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Cat Brules

“High Noon” is on right now......

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“High Noon” is playing on The Western Channel.

Gary Cooper

Katy Jurado

Grace Kelly

 

Tex Ritter sings the theme from “High Noon”........  Cat Brules

 

 

 

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Just watched it recently for the first time and really enjoyed it.  Cooper carries well in the role, and the length of the film matches with the anxiety and pacing of the plot perfectly.

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Its a great movie!  Don't get me wrong. Just not one of my favorites.

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Isn't that one of leftist "anti-westerns" where essentially  everyone is a coward?

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26 minutes ago, Marauder SASS #13056 said:

Isn't that one of leftist "anti-westerns" where essentially  everyone is a coward?

 

That's how the Duke felt about it, but you have presidents like Ike and Reagan really loving the movie for embodying a man doing what is right in the face of overwhelming odds.

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Elmer Keith saw it as very characteristic of the period. 

 

So it is essentially a liberal fairy tail, but it is a western at least.

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I agree; the movie was highly political and was the darling of the liberal Left and the communist Hollywood “underground” film community, that was being ferreted out and exposed by the House Committee on Un-American Activities.  The big studios were blacklisting these same people.  Gary Cooper’s career was also beginning its inevitable downslide, and Grace Kelly was a beautiful, fresh new face, and the new bride to the Gary Cooper (who was 20++ years older) character, Will Kane.  High Noon (of course) was nominated for a hatful of Oscars, winning a few, and Gary Cooper won best actor.  High Noon is an allegorical interpretation, of sorts, of the Country’s attack on the “Red Menace”.  Of course, the Red Menace was real, and Hollywood was making films littered with leftist propaganda, making the so-called “paranoia” ligitimate.  So, that, I believe, is the “back-story” in “High Noon”.

 

I don’t care much for that, though, and I don’t usually think about the back story much, either.  I see “High Noon” as a somewhat flawed (they all are, for dramatic reasons), but a good, well-made, well-performed Western Classic.  I have watched it again and again.


Cat Brules

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On 5/24/2020 at 9:57 AM, Marauder SASS #13056 said:

Isn't that one of leftist "anti-westerns" where essentially  everyone is a coward?

 

If you don't like Westerns where the townsfolk are cowards, scatter when the bad guys come, and have to be saved by the brave gunfighter, either lawman or "knight on horseback", then half of the good and great ones go out the window!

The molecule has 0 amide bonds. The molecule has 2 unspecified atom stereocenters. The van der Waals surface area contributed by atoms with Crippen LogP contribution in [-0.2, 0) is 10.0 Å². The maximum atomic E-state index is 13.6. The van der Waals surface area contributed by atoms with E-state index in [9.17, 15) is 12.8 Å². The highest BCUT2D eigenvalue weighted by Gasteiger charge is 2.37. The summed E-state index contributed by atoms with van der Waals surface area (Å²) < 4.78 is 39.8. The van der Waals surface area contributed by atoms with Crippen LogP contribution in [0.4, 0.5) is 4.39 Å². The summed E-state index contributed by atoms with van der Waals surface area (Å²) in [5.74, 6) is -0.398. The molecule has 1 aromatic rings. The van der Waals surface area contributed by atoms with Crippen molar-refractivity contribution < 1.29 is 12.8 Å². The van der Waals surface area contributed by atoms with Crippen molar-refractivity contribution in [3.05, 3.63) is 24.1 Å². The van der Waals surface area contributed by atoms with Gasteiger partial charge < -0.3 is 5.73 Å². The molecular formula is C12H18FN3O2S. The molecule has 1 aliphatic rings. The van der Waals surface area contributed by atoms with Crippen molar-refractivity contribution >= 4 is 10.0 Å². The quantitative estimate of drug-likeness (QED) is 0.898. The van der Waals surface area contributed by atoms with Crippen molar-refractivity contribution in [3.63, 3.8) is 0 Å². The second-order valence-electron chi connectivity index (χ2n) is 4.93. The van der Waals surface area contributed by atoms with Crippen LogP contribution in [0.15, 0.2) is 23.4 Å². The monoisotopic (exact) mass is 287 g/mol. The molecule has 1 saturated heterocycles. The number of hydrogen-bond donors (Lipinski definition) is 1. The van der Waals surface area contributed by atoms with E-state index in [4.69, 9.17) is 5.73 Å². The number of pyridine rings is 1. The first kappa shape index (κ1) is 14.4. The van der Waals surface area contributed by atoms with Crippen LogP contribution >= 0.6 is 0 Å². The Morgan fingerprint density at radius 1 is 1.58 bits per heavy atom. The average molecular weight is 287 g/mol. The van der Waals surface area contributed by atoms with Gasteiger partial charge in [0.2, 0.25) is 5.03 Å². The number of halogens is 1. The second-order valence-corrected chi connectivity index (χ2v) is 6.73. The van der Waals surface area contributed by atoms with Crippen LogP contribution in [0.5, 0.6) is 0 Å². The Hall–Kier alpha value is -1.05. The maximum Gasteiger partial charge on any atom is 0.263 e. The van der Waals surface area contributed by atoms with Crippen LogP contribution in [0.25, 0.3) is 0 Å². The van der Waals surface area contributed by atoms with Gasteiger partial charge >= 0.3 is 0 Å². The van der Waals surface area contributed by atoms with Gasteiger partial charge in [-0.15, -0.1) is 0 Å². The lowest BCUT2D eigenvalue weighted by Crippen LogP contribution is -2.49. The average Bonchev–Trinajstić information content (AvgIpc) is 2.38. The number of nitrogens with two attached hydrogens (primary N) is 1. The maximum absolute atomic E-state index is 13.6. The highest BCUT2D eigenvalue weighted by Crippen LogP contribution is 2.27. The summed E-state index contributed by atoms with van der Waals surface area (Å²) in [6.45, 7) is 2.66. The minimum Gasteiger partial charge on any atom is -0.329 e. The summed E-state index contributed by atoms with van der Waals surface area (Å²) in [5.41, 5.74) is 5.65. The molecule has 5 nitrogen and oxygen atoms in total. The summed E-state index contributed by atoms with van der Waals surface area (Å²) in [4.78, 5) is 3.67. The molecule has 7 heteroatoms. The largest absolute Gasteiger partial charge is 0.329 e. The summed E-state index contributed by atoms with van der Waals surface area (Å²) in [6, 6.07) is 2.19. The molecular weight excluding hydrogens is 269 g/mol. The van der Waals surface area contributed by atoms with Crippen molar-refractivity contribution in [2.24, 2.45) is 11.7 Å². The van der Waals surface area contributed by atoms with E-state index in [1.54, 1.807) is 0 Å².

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“Do not forsake me oh my darling”.

 

Great soundtrack.  

 

Seamus

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It is a classic movie, and fairly entertaining. 

But...not very realistic, or typical, of the period/settlements, of the American West.

In the real western towns, most of the townsfolk were veterans of either the war-between-the-states, or the Indian wars.  Some, like as not, were buffalo hunters, and cowboys, that had brought herds up the trail, and just stayed in the area to make a living.  Since the town, in the movie, had a rail road, some of the folks could have worked for them, and supplied meat to the track workers.  Most knew how to use firearms, since most used firearms, and grew up using them....hunting for meat for the table, if nothing else. 

When the James gang, and later the Dalton gang, rode into town (Northfield, Minnesota and Coffeyville, Kansas) to rob, the town folk rose to the occasion, and shot them to doll-rags.

Yep, some groups rode into western towns and robbed, and got away with it.  But, from reading history, and knowing the mindset of the folks that lived in the west, it seems clear that the town folk did not retreat to their holes in fear, but stood up to them, as they were able. 

This movie gives a false impression of the towns, and settlements, of the American West.  I would think the town folk's mindset is more accurate to the mindset of today, and not the old west.

Sure, some may have avoided trouble, back then, but by and large the citizens of the western towns were tough, resilient, and no nonsense types. Given the harsh life of the west, they had to be that way to survive.

 

My Two Bits.

W.K.   

Edited by Waxahachie Kid #17017 L

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I agree with the above remarks about Western town folks taking up arms and protecting themselves and the sheriff or marshal of the town.  

 

It was just a movie, of course and reality is not Hollywood.  So realistically, I think Frank Miller would not have come back for Kane in the manner portrayed, and I think a good number of the townsmen would stood with Will Kane if Miller did come back.  
 

The fact is, I personally think the town marshal would no problem taking up a rifle, walking down to the train station, and ambushing Frank Miller‘s two or three friends and waiting for Frank Miller.  Just shoot them all in the back and drag them out behind the building.  When Frank Miller stepped off the train, the marshal would shoot Miller in the head.  Problem solved.  That’s what Will Kane should have done, or something close to it.  It was essentially war.  When there’s no law (one Marshal, no deputies), he would attack, keeping the odds and surprise on his side.  
 

I did like how the timing in the movie actually matched real time,  

 

Cat Brules

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